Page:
“You lookin’ for that little girl who plays here?” Leo nodded. The hobo smiled.

“Aye, t’was on the roof earlier, but she left. Said they were puttin’ her in a new place with new folks and she gots to get there quick. But she left this for you.” The leathered hands picked up a small box from the bench he was supposedly sitting on and handed it to the boy. “’Tis for you, lad. Open it.”

Prince took the box.

Inside was a miniature violin, dark navy with tiny, golden stars, bow included. He drew a breath.

“So, she’s…”

“Alive? Very much so lad. She wanted to see the stars, I believe. Bright little thing.”

Leo stared at the box.

This doesn’t make sense.

“Hey! Did she ever—” Prince started, but the man was gone. “Ugh, so cliché.” He muttered. Closing the box, he hopped on the train, but didn’t put on any music.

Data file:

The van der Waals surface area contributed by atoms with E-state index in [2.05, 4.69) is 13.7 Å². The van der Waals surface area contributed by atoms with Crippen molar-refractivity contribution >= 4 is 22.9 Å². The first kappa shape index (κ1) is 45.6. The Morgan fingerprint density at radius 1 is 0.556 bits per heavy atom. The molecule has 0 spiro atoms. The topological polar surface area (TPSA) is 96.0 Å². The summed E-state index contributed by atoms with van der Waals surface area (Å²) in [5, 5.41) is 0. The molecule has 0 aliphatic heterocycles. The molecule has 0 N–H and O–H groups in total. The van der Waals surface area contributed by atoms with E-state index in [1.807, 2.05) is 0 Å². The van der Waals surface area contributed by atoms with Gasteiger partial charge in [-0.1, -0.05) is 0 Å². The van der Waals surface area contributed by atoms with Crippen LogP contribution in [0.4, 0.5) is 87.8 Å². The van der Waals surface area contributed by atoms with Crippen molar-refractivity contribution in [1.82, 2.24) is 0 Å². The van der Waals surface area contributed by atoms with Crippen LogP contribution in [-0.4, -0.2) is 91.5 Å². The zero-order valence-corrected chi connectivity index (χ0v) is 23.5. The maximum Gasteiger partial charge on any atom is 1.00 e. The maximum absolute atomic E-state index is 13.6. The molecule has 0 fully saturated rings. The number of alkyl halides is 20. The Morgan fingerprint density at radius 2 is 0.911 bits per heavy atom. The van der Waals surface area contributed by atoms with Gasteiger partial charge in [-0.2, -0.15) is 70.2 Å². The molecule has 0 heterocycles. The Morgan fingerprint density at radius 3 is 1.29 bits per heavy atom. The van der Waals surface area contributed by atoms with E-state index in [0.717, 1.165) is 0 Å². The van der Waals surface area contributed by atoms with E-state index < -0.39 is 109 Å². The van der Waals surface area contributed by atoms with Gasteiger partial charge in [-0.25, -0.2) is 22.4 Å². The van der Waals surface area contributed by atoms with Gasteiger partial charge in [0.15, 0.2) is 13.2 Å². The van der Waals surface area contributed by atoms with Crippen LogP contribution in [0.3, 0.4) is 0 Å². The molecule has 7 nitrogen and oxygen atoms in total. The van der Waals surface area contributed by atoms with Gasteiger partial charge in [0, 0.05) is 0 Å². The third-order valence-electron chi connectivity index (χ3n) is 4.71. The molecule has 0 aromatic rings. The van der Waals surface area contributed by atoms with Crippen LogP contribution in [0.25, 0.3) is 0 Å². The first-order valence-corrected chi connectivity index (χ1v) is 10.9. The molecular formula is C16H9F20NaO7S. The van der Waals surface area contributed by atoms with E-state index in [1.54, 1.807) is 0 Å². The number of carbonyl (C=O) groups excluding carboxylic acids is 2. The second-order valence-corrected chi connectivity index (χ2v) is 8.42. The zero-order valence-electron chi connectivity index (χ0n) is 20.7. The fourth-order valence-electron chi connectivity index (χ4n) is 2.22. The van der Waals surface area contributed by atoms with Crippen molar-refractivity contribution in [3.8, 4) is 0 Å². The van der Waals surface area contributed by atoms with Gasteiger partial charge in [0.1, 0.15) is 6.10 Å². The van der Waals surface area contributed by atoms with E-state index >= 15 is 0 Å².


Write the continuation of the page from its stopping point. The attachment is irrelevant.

He only wanted to hear Stargirl.


Formalities

Dear Prince,

I think I was a little ominous when I last saw you.

Okay, let me rephrase that: I was ominous. Sorry about that.

And sorry that I had to leave so abruptly.

They told me this morning that I had a new placement with a family all the way in L.A! Ramón C. Cortines School of Visual and Performing Arts has a lottery, and this couple fosters kids who like performing and stuff and they enter them and if you win, it’s all paid for and you get to stay with the couple!

I hung in there, like you said.

Yeah, I was going to do “it.” I’m truly sorry about that.

That’s a lot of apologizing so early on for this type of letter, but I guess it’s okay.

I met the couple (surname Grace-how ironic) over Skype (they seemed nice), and then the social workers shoved me onto the plane, so I didn’t get to say bye to you. This is my way of doing that, I guess. It’s a great opportunity. I mean, I do have to be homeschooled for the rest of eighth grade, because it’s a private high school, but still. I’m still going to miss you a lot.